– RPG Blog II: Setting Organic Boundaries

      – Hack & Slash: On A List of Ways You’re Ruining Your Game

    2. Pat Henry

      I think we all (?) understood the basic mechanic that descending into levels deeper than a party’s average class level (“choosing our locale”) was always a perilous and probably fatal exercise. That’s why the traps that threw players down a few levels were always a bit more terrifying than the usual gimmick. The tone of the game usually changed at that instant from a fanciful treasure hunt to “let’s get the heck out of here!”

      As you note, I think the balance comes from offering players a relatively fun sandbox to play in, but otherwise being indifferent to mercy should they choose the path less taken.

      As for random encounters, IMO the best remedy is a policy of a paucity of treasure from such encounters. Wanderers usually don’t carry oodles of gold, so more is to be gained by avoiding rather than confronting them. The big problem w/ D&D in particular is the tendency for players to want to go up against everything they bump into. A few bloody noses with a reward of but a single bent copper coin might evolve them…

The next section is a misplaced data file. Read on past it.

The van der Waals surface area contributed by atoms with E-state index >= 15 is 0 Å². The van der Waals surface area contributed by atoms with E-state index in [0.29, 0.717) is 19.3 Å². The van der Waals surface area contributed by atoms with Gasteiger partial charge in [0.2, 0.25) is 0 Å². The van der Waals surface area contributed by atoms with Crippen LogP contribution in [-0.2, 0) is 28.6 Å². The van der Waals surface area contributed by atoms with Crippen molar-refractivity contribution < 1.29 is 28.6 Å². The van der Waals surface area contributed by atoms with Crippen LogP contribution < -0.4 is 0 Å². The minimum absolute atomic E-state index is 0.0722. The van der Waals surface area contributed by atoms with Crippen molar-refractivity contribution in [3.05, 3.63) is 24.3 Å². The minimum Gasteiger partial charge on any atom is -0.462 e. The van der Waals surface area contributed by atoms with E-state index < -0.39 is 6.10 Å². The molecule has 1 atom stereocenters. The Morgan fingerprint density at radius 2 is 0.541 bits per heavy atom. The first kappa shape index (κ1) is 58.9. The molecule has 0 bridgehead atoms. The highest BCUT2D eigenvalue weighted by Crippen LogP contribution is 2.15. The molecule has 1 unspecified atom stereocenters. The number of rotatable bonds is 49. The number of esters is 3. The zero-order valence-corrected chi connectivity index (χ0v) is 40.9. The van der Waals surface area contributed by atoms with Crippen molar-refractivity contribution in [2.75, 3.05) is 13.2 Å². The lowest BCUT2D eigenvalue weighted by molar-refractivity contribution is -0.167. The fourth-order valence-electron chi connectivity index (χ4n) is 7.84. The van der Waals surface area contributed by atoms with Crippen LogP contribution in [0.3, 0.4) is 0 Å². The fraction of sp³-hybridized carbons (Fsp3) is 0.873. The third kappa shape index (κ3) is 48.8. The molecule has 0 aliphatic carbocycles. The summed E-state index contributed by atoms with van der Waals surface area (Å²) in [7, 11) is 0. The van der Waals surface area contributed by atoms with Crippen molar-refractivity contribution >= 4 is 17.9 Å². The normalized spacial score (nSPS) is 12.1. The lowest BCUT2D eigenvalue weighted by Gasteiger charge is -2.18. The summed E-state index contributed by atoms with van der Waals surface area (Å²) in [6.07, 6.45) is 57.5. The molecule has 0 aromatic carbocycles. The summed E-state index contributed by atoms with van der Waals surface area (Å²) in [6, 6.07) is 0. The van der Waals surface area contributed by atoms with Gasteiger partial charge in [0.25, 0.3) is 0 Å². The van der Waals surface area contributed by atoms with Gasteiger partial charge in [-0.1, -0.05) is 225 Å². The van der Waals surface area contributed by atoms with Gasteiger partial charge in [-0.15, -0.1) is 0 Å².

3. Pat Henry

      “Is the disdain for balanced encounters primarily an old school thing or primarily an OSR thing?”

      Sorry to butt in again, but this is a great post and provocative thread.

      I guess I challenge the premise that either the old school or OSR have an inherent disdain for balanced encounters. The entire structure of OD&D was built around a premise that character levels were balanced in relation to one another and to the monsters they encountered. Stocking the first level of a dungeon with 1 HD monsters was a challenge 1st Level players could likely endure. And so on, deeper and deeper with higher and higher levels.

      This is what gave the game its gamey-ness.

      So it could not have been the old school that held a contempt for game balance, since they designed that right in. Nor can I easily believe that the OSR, trying to recapture that fun and heady original goodness would hold this game essential in low regard.

    4. Pat Henry

      …following on…

      If a disdain for balance came, I’d say it arrived in the era of Deities & Demigods and Unearthed Arcana and Manual of the Planes. Call it Late 2e.